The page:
Bodies lay everywhere bloodied and bruised. They were under pieces of wooden debris, in wind-tossed cars and in the middle of the street.
Some moved, slightly. Some bellowed in pain. Others lay motionless, dead. Firefighters rushed to those most in need of help, like Brian Wilson, who lay on his stomach with a piece of glass the size of a compact disc sticking out of his back.
"Where are you hurt?” fire Maj. Tim Bennett asked Wilson. "Can you walk?”
Truth is, Wilson was not hurt and could walk, but he said he couldn't move. He, like dozens of others, was pretending to be injured during a training session Wednesday.
How the exercise was set up
A series of mock tornadoes had torn through the region, leaving behind a field of overturned cars and debris at the Oklahoma City police and fire training center. Shortly after 9 a.m., police and fire units were arriving on the scene to render aid.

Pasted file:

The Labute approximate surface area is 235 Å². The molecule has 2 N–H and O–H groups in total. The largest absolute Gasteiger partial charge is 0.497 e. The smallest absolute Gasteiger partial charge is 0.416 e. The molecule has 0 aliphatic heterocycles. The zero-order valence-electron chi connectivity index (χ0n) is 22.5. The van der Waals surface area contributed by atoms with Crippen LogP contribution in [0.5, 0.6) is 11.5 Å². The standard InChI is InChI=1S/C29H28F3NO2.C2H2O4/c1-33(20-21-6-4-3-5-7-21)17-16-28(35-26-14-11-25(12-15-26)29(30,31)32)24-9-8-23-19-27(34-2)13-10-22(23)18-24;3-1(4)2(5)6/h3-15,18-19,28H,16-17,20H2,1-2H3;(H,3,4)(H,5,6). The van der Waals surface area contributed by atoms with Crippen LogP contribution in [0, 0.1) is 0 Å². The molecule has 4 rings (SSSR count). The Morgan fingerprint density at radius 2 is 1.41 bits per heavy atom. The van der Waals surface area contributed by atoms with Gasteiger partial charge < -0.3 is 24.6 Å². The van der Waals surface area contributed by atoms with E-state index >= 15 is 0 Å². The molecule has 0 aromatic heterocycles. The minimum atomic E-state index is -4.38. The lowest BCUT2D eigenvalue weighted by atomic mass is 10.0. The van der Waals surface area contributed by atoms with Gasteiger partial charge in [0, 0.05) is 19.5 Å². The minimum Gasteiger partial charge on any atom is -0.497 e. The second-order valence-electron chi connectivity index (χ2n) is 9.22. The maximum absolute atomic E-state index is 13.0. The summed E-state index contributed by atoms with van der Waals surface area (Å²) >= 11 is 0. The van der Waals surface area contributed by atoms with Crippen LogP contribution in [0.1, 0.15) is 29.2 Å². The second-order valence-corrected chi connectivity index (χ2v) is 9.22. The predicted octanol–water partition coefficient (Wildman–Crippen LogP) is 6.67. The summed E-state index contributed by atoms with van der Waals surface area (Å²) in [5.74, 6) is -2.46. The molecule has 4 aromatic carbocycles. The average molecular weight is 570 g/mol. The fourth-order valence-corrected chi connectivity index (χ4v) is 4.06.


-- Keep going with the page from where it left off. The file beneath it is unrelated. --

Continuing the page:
"This full-scale exercise is to test our first responders and especially our incident command system,” said Sgt. Frank Barnes, the police liaison to the Oklahoma City office of emergency management.
Debris was strategically placed to simulate how difficult it can be to get to victims. Wilson, an Oklahoma City firefighter, was put on a stretcher and carried more than 100 yards to a triage area where paramedics were categorizing and treating victims by the severity of their supposed injuries.
By 10 a.m., animal welfare workers were on the scene corralling stuffed animals, which stood in for household pets that would turn stray during a tornado or similar disaster.